The Rainbow Nation – South Africa

When the time came to move to South Africa in June 2011, I had mixed feelings in my mind. I was going to leave behind my ailing mother who was at the end of her journey of life. I had to risk my career of 23 years and getting into an uncertain future. I was leaving behind a comfortable place like Mumbai I had grown so used to. I was worried about the emotional reaction of my teenage daughter who was depressed about leaving her friends behind.

I did not have much knowledge about South Africa, except for some exotic destinations shown in various Hindi Movies and the news about various Cricket matches held there every now and then. Like all other Indians, I had some preliminary idea about the history of South Africa in bits and pieces – Mahatma Gandhi’s Satyagraha movement that started from South Africa, the Apartheid system which prevailed for so long and of course about Nelson Mandela. But I did not have much knowledge about its history, its current political situation, about the society and so on.

Security was also a big concern. Everybody who came to know about our relocation expressed concern about the safety. I looked up the internet and learned that there is 25% unemployment – a cause of concern for me.
This is the first time we were going to live in a country in the southern hemisphere, having severe winter in June and summer during Christmas. The day we landed in Johannesburg, it was extremely cold. Coming from a warm place like Mumbai, it was almost unbearable. Gradually we got used to systems like under-floor heating, wearing winter boots and so on.

We settled down in a golf estate called Dainfern, which was kind of outskirts of Johannesburg. It was a high security gated estate mainly housing expats from all over the world – Europeans, Koreans, Chinese, Americans and Indians like us. The kids’ school (American International School) was 10 minutes’ drive from the place.

The first thing that struck me in Johannesburg was its flatness. As if the city was a large valley, with faraway places clearly visible. There were very few high rises, only around the downtown called Sandton. The whole place was flat, with large houses with large gardens, trees and plants everywhere. Till date, it is one of the most beautiful places I have ever seen.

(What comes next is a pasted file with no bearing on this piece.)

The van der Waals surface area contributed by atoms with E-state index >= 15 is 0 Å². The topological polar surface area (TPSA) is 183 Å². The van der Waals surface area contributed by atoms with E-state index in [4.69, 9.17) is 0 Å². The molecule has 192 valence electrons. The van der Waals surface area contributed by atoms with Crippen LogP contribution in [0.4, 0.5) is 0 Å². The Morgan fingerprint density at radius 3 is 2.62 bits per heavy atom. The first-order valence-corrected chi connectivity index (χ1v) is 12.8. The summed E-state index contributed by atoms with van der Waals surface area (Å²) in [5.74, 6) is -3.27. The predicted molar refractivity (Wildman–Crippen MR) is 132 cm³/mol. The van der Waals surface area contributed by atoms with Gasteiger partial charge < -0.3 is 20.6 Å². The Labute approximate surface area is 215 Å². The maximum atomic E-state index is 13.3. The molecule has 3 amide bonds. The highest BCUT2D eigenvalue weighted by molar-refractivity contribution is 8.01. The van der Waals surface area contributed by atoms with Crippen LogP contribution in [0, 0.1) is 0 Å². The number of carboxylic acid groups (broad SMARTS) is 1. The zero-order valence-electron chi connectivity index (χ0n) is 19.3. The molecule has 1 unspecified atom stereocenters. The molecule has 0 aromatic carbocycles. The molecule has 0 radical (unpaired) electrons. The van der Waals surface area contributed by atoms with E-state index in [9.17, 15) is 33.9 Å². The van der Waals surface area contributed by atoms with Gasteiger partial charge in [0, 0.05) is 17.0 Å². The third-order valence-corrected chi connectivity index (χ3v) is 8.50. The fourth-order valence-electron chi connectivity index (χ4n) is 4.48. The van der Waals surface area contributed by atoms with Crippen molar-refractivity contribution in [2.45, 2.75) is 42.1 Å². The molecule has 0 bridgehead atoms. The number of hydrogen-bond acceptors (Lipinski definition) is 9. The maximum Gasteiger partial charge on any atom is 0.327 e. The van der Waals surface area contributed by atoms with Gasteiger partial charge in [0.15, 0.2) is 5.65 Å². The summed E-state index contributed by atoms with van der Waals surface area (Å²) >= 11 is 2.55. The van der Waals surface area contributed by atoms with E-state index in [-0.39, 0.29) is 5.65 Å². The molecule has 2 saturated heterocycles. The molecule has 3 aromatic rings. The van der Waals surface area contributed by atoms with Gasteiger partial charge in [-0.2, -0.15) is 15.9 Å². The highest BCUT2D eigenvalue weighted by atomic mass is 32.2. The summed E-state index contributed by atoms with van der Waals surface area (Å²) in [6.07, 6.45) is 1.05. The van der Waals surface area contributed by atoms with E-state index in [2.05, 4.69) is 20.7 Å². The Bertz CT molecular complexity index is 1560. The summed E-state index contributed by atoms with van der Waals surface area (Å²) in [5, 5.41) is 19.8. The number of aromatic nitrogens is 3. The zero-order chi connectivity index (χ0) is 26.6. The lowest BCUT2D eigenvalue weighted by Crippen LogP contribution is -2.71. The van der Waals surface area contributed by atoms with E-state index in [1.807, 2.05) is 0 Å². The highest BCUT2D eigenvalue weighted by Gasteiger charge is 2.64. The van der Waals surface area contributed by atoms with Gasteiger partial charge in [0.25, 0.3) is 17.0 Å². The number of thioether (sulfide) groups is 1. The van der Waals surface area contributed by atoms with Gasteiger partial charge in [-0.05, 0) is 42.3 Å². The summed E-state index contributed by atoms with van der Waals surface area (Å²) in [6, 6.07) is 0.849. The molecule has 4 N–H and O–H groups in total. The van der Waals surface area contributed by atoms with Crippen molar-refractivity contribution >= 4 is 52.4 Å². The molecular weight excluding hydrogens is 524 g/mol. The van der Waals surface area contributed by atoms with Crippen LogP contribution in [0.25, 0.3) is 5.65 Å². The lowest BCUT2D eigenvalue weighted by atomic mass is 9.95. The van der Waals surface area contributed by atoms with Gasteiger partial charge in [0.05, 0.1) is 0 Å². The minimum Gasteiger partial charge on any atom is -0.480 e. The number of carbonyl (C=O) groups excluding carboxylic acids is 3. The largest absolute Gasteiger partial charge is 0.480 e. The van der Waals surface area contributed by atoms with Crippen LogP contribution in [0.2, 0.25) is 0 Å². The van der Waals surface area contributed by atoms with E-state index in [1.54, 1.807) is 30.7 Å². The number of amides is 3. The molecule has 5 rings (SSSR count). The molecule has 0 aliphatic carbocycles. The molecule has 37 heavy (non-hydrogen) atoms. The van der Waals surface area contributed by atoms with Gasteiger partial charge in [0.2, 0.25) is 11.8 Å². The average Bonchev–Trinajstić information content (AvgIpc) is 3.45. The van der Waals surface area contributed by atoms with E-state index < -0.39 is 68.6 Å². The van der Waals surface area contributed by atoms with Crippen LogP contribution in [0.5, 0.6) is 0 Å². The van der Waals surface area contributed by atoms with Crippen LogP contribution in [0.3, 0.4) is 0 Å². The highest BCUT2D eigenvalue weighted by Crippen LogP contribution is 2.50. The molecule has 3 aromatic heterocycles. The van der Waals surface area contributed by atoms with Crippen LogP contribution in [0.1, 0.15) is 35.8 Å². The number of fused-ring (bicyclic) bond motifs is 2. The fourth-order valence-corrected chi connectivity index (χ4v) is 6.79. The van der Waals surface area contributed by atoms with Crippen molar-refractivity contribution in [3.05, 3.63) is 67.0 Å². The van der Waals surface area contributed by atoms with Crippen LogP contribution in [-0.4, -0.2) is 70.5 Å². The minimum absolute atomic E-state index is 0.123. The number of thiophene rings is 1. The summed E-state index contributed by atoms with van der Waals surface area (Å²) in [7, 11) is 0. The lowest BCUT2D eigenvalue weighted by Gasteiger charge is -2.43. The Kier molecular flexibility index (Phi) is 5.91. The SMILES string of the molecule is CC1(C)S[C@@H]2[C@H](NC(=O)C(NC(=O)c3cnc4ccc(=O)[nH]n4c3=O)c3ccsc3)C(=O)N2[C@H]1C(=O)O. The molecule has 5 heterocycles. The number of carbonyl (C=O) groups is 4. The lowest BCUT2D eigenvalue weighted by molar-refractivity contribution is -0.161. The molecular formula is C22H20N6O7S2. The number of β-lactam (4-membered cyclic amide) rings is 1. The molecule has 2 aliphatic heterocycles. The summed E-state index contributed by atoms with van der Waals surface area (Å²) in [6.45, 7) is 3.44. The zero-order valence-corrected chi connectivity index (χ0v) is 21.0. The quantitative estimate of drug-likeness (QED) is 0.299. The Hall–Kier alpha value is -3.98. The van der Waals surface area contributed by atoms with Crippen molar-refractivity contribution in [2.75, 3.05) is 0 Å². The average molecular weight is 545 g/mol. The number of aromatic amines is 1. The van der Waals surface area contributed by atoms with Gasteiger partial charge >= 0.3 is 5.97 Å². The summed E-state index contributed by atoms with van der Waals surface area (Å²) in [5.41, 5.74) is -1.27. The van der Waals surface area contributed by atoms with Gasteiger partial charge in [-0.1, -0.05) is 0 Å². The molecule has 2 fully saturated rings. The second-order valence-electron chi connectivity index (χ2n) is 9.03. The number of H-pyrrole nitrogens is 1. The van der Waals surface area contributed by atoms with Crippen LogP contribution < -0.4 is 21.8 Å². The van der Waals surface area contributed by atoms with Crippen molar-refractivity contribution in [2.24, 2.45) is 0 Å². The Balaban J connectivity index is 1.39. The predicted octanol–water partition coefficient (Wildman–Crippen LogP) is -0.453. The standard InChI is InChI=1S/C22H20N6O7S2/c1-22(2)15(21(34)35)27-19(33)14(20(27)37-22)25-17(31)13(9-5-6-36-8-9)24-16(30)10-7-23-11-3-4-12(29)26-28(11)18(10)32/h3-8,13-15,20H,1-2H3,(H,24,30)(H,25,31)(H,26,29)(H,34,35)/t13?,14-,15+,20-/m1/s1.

The next thing was its clear sky. I had never seen such a clear sky in my life. Even a plane very distant in the sky was clearly visible. It’s a country close to the South Pole and so exposed to the hole in the ozone layer. The skin is exposed to the direct sun and one can get tanned very quickly, even in winter. I realized this within six months of my stay when I had started my walk in the beautiful Dainfern estate. The skin cancer rate is quite high in South Africa.
Dainfern was a beautiful estate with hundreds of independent houses. Morning walk through Dainfern was a treat to the eyes. Each and every house was distinct in its design, with beautiful gardens full of unique trees and plants. There were streams, river (river Juksei) and multiple types of birds all over the place. Once I found a giant sized spider in the bathroom. I ignored it and walked out. Sometime later, Rose, the live-in help discovered it and created a lot of noise. Paul, our driver, came and killed it ultimately. Only after this incident I learnt that these spiders can be extremely poisonous and dangerous, unlike the spiders we see at home in India.

Summer roughly starts from November and lasts till April. From May onwards winter sets in. The months of June and July are severely cold. Thankfully the American School used to be closed during this time, unlike the South African Schools which are open throughout the winter. There is nothing like monsoon in South Africa. It rains intermittently throughout the summer. Normally it is extremely hot for a few days followed by a heavy shower. The shower is often accompanied by thunder. The hailstorm in South Africa is unbelievable. In a single hour, the entire garden becomes white with small size ice. If one is on the road, in a car, it can be very dangerous as well. In a few months we realized that the infrastructure of the nice and big houses are not that strong at all. During such thunder storms and heavy pours, often the walls started leaking, floors would flood and so on. Most of the time the internet and phones stopped working at such times.